The Council of Europe’s anti-corruption body GRECO has called on the authorities of the Republic of Moldova to step up their efforts to implement measures aimed at preventing corruption in respect of parliamentarians, judges and prosecutors.
In a follow up report evaluating the implementation of a set of recommendations issued in an evaluation report in 2016, GRECO concludes that Moldova needs to make significant progress to achieve an acceptable level of compliance. So far, the country has fully complied with four out of 18 recommendations, whilst it has partly implemented nine and has not implemented five.
GRECO considers insufficient the efforts taken to improve the transparency of the legislative process. It calls on the authorities to systematically ensure timely publication of draft laws and related information, allowing for a meaningful public and parliamentary debate on draft legal initiatives. GRECO also criticises that a code of conduct for MPs has not been adopted and that measures to prevent various forms of conflicts of interest have not been taken yet.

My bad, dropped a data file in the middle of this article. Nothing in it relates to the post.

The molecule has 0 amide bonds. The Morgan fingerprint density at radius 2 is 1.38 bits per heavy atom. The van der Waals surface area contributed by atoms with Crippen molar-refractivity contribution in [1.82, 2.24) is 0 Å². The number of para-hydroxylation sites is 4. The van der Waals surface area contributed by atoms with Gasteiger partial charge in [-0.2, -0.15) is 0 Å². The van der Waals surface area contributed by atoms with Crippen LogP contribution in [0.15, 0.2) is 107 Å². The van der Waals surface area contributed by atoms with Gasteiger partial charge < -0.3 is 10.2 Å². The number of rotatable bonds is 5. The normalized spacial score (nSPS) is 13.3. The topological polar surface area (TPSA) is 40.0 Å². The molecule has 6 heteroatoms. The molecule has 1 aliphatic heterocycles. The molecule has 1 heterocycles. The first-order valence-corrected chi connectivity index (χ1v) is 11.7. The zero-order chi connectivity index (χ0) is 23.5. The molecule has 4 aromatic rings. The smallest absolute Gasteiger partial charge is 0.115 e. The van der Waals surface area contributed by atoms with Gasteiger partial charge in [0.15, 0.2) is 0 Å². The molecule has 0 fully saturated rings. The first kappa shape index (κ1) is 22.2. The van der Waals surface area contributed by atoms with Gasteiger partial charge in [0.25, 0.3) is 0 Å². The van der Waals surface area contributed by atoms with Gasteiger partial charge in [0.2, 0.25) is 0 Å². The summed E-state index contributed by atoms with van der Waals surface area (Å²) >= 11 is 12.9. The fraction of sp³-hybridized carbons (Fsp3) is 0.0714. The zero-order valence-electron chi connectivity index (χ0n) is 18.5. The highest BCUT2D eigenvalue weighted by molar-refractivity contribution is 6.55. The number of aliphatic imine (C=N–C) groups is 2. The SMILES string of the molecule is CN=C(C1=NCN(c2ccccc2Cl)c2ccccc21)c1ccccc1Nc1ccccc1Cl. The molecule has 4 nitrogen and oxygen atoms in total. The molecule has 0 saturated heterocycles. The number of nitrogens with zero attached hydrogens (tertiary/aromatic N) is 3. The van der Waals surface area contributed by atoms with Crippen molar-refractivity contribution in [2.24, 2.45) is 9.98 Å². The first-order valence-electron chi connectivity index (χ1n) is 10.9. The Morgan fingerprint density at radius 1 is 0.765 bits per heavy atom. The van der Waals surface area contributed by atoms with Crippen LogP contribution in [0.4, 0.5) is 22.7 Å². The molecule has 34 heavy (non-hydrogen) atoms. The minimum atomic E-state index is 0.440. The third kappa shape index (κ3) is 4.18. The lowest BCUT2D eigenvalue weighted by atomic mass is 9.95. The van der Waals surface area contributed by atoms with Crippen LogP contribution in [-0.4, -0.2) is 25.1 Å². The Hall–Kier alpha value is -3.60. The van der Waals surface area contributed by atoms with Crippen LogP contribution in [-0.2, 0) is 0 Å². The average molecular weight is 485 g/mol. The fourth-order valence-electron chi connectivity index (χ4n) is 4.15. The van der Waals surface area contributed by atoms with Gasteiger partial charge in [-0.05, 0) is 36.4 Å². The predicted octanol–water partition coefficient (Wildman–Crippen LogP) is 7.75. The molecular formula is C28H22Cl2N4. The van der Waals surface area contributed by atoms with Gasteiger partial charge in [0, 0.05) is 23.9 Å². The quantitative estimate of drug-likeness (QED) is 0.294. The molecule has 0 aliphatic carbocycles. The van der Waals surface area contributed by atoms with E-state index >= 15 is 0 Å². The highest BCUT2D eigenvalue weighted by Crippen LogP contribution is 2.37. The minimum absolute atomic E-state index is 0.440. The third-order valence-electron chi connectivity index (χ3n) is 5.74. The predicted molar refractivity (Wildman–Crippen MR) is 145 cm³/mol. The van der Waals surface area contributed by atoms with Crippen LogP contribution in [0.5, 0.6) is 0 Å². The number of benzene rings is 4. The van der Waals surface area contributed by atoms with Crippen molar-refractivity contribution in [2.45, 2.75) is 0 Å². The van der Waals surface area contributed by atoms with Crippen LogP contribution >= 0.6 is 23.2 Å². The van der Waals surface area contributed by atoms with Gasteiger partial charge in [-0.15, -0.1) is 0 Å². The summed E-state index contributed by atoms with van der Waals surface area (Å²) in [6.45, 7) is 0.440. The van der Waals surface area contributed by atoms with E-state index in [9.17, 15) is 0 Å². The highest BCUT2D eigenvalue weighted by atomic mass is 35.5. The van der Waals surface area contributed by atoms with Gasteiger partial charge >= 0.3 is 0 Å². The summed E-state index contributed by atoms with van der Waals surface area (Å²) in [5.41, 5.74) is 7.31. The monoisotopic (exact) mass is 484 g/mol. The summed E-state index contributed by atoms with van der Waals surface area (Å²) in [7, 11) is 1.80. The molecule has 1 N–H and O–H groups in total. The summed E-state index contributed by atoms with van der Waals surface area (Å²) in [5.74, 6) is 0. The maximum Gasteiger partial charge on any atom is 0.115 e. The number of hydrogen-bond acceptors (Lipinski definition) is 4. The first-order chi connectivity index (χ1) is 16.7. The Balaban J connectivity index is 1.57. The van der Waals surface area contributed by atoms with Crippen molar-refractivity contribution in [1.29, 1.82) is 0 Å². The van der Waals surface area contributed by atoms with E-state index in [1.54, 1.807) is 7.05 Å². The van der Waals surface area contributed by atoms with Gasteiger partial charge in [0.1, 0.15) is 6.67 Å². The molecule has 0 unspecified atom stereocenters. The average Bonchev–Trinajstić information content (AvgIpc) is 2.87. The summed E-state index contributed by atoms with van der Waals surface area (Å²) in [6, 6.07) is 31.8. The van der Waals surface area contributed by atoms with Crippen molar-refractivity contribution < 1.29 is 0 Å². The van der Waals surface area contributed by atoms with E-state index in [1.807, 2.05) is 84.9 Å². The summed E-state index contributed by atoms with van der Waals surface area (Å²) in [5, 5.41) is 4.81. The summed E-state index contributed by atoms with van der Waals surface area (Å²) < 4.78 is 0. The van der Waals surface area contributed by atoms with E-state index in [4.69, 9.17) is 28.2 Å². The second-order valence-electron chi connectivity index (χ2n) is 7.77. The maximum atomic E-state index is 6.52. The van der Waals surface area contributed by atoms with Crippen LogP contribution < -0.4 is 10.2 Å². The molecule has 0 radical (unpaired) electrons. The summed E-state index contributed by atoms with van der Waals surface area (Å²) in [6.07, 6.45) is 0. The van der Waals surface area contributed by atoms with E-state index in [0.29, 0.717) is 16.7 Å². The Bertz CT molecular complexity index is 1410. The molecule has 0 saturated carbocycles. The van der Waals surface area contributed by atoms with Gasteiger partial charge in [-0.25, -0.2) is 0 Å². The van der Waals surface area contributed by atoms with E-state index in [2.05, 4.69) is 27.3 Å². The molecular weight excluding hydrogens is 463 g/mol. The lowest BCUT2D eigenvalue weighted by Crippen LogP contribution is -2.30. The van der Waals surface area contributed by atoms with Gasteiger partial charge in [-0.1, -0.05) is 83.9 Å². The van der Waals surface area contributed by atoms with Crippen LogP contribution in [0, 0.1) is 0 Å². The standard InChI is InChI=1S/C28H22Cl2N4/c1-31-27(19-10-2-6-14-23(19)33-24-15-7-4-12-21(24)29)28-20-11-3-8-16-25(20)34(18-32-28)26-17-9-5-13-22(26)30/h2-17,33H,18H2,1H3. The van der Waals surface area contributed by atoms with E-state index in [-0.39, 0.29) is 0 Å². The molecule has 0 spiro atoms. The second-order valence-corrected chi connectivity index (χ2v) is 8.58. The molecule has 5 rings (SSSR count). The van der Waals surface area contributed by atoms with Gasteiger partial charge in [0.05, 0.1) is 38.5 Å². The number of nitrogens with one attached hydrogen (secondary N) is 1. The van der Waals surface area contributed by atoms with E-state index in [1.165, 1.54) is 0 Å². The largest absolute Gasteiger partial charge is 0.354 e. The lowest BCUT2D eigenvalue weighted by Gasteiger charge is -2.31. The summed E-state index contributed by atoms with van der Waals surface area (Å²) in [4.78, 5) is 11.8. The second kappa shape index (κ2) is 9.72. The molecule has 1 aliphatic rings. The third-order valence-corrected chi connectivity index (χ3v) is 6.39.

Although the Superior Council of Prosecutors has been given constitutional basis, GRECO regrets that the minister of justice and the president of the Superior Council of the Magistracy continue to be ex-officio members of this body. It also underlines that clear formal procedures regarding hierarchical instructions to prosecutors have not yet been introduced. However, GRECO did welcome the constitutional reform providing for the appointment of the prosecutor general for a single non-renewable term of office and the publication of the code of ethics of prosecutors.
More than three months after an inconclusive parliamentary election, Moldova formed a new government in June which has made fighting corruption its main priority. On July 23, the European Union resumed budget support assistance to the country in recognition of the new government’s commitment to implement a reform agenda.